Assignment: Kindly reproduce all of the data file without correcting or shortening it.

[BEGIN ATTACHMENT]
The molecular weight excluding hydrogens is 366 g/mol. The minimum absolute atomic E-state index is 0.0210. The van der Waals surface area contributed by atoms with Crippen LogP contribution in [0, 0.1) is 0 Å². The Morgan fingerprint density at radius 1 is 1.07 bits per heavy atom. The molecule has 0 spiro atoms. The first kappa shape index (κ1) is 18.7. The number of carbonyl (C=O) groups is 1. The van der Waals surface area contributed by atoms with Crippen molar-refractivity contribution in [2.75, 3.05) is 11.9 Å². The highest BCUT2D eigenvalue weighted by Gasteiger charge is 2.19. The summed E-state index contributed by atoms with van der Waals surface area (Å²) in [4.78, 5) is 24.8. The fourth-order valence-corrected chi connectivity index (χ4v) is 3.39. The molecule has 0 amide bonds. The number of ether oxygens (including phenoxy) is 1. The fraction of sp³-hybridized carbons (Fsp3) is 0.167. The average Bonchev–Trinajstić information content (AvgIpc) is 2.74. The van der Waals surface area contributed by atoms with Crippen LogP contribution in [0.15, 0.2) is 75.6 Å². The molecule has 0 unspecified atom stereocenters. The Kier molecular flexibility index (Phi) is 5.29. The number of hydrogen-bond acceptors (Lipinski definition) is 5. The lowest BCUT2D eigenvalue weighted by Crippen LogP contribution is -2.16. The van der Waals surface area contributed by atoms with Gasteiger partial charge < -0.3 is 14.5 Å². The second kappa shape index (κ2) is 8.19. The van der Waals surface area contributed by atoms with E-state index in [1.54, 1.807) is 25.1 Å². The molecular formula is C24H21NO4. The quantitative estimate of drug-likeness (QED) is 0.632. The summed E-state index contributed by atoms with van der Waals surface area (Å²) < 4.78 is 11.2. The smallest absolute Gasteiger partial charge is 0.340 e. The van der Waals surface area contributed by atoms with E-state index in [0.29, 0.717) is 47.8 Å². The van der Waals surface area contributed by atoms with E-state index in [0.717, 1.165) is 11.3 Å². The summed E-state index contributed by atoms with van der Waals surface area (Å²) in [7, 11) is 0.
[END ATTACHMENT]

The molecular weight excluding hydrogens is 366 g/mol. The minimum absolute atomic E-state index is 0.0210. The van der Waals surface area contributed by atoms with Crippen LogP contribution in [0, 0.1) is 0 Å². The Morgan fingerprint density at radius 1 is 1.07 bits per heavy atom. The molecule has 0 spiro atoms. The first kappa shape index (κ1) is 18.7. The number of carbonyl (C=O) groups is 1. The van der Waals surface area contributed by atoms with Crippen molar-refractivity contribution in [2.75, 3.05) is 11.9 Å². The highest BCUT2D eigenvalue weighted by Gasteiger charge is 2.19. The summed E-state index contributed by atoms with van der Waals surface area (Å²) in [4.78, 5) is 24.8. The fourth-order valence-corrected chi connectivity index (χ4v) is 3.39. The molecule has 0 amide bonds. The number of ether oxygens (including phenoxy) is 1. The fraction of sp³-hybridized carbons (Fsp3) is 0.167. The average Bonchev–Trinajstić information content (AvgIpc) is 2.74. The van der Waals surface area contributed by atoms with Crippen LogP contribution in [0.15, 0.2) is 75.6 Å². The molecule has 0 unspecified atom stereocenters. The Kier molecular flexibility index (Phi) is 5.29. The number of hydrogen-bond acceptors (Lipinski definition) is 5. The lowest BCUT2D eigenvalue weighted by Crippen LogP contribution is -2.16. The van der Waals surface area contributed by atoms with Gasteiger partial charge < -0.3 is 14.5 Å². The second kappa shape index (κ2) is 8.19. The van der Waals surface area contributed by atoms with E-state index in [1.54, 1.807) is 25.1 Å². The molecular formula is C24H21NO4. The quantitative estimate of drug-likeness (QED) is 0.632. The summed E-state index contributed by atoms with van der Waals surface area (Å²) < 4.78 is 11.2. The smallest absolute Gasteiger partial charge is 0.340 e. The van der Waals surface area contributed by atoms with E-state index in [0.29, 0.717) is 47.8 Å². The van der Waals surface area contributed by atoms with E-state index in [0.717, 1.165) is 11.3 Å². The summed E-state index contributed by atoms with van der Waals surface area (Å²) in [7, 11) is 0.